And the mandolin followed the trace

SYNOPSIS:  I’m a Family Practitioner from Sioux City, Iowa.  In 2010 I danced back from the brink of burnout, sold my share of a private practice, and, honoring a 1-year non-compete clause, went to have adventures in Alaska, Nebraska, Iowa, and New Zealand.  I returned to take a part-time position with a Community Health Center, now down to 40 hours a week from 54.  Right now I’m in Petersburg, Alaska, on a 1 month working vacation. 

Thursday clinic went a little long, but I finished documentation by 530.  Tired, sleepy and hungry, I shopped the grocery store with a bias towards instant gratification, then came home and bolted cheese, garlic toast, artichoke hearts and sun-dried tomatoes.  Then I drove back to the high school.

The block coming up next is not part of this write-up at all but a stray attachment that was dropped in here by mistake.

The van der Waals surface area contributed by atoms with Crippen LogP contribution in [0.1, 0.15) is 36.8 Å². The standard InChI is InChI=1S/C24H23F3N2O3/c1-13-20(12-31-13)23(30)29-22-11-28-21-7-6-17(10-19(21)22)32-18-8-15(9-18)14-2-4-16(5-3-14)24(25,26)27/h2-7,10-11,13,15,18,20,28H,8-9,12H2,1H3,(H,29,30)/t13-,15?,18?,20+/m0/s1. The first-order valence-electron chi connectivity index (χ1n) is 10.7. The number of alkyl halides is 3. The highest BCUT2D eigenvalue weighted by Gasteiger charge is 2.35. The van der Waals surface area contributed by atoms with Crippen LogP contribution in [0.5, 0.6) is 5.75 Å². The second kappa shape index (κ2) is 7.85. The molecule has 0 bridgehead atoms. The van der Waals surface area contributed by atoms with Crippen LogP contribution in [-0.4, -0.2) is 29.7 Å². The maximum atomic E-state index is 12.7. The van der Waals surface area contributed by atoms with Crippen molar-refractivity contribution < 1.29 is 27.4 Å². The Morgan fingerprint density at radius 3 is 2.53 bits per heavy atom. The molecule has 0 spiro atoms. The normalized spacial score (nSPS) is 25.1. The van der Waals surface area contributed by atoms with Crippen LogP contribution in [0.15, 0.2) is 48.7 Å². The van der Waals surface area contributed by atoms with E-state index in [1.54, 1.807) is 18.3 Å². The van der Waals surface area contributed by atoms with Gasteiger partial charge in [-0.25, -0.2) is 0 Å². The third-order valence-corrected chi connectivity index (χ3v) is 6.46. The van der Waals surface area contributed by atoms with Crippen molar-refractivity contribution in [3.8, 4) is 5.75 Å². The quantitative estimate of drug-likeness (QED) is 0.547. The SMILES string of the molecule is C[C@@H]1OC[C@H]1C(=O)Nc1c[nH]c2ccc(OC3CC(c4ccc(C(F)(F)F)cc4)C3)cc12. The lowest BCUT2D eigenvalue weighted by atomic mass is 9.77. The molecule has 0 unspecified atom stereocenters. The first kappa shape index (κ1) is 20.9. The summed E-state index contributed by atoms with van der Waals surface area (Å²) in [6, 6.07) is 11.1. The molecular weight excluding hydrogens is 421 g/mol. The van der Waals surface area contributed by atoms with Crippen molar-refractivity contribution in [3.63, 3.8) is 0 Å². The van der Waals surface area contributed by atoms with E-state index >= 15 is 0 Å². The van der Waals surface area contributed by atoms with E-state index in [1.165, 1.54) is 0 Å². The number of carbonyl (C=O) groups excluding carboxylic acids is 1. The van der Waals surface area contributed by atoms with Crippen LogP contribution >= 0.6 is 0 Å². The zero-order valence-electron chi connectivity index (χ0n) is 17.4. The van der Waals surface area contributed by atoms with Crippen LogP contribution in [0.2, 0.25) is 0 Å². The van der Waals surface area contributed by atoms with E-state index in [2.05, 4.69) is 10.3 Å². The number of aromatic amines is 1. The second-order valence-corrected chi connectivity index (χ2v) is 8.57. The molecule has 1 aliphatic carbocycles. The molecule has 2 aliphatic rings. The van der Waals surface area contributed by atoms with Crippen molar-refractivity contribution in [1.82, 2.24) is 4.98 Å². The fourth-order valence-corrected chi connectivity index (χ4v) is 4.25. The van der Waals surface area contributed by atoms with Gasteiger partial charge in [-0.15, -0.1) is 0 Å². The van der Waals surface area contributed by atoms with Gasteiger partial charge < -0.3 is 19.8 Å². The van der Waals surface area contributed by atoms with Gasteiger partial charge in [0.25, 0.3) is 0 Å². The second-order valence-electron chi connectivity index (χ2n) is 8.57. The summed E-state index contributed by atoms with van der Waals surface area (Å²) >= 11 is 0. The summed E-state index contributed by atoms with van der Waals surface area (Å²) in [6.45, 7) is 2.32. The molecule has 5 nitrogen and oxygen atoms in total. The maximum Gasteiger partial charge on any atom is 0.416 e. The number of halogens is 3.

I haven’t seen much of Petersburg High School besides the auditorium.  It serves as the movie theater for the island, but it also serves as the venue for live music.

I arrived while the opening act finished their first number.  I took a seat at the back.

Double Rock Band performs bluegrass locally.  Three siblings play, respectively, fiddle, mandolin, and guitar; a fourth woman plays string bass.  The oldest has not yet attained the age of 16.  They played well, they even sang with Appalachian accents.  If an opening act or back up group functions mainly to make the headliner look good, Double Rock Band will never succeed; they perform too well.  Even if their showmanship hasn’t acquired polish their musicianship shines and they play from the heart.

After four numbers, they left the stage and they left the audience fully impressed.